Many in the African American community say black on black crime in Memphis is out of control
"I hate to hear breaking news cause I always think who got killed this time," said Hickory Hill homeowner Freddie Askew.
What angers Freddie Askew even more is that the number of African American victims keeps piling up.
"Jim Crow didn't destroy us, racism didn't destroy us, it is us destroying us," said Askew.
Already this year, Memphis has seen 91 homicides. A breakdown shows 89% of the victims are Black. And 84% of those accused of murdering the men, women and children, are also African American. 96% of the suspects are male.
"We're just as upset as anybody. I mean it angers me," said Memphis NAACP Executive Director Johnnie Turner.
Turner says what's happening is the destruction of a race that took decades to build up. And it's this senseless destruction that makes it hard for the NAACP to fulfill it's goals in the black community.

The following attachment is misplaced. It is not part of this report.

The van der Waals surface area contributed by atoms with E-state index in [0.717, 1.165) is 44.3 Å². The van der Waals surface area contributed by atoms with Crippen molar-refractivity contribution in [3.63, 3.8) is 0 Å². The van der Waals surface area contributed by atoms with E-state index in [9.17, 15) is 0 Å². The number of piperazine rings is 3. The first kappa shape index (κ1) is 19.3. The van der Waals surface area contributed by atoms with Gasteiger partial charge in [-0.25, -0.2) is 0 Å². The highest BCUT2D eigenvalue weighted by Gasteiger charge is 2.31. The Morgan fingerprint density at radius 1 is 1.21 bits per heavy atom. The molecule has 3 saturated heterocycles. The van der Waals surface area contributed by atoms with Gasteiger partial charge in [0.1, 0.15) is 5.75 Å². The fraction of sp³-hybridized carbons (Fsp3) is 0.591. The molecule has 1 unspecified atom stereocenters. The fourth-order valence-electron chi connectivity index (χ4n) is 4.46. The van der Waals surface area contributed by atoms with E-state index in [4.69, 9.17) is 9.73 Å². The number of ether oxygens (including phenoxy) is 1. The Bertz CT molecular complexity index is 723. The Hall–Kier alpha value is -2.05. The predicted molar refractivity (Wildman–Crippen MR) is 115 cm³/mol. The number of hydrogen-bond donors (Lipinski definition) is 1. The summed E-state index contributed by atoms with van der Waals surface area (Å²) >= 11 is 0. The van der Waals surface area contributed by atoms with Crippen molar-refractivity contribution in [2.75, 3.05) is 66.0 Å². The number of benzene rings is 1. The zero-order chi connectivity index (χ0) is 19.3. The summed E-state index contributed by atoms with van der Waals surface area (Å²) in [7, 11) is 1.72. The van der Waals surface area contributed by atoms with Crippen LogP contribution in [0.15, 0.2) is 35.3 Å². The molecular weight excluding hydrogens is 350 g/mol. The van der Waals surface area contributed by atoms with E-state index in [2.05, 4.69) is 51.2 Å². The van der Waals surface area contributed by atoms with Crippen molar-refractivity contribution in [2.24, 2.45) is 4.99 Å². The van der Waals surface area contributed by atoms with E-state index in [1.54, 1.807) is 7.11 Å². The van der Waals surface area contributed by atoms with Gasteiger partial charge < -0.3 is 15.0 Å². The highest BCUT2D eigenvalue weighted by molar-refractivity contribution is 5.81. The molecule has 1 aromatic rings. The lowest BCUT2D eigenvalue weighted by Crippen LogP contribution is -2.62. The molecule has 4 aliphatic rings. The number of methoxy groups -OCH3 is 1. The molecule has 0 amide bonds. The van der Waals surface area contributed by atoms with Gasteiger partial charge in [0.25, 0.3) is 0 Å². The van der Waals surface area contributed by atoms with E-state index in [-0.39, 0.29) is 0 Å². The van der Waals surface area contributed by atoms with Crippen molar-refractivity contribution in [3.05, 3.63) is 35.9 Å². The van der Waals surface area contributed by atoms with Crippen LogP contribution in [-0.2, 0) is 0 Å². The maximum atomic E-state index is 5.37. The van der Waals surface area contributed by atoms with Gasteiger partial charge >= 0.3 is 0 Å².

"What good is it for us to open the doors if those for whom the doors are open aren't here?" "It's time that we as African Americans started to take some of the responsibility for what's going on. We have broken homes," said Askew.
Pastor Kenneth Whalum Junior says black on black crime is the result of inner city poverty. He says it's time for other African Americans in the city to step in and help.
"If young people are exposed to people that would let them see that you don't have to end up in poverty," said Pastor Whalum.
But Turner says it's not just a "black" problem. Even if you don't live where the bullets are flying the weight is on everyone.
"White folks have a stake in this, black folks, the city, the county," said Turner.
This issue is not just effecting Memphis. Other large urban cities are dealing with the same thing.
EXECUTED IN FRONT OF HIS TWO KIDDIES
Black On Black Crime: Who's To Blame?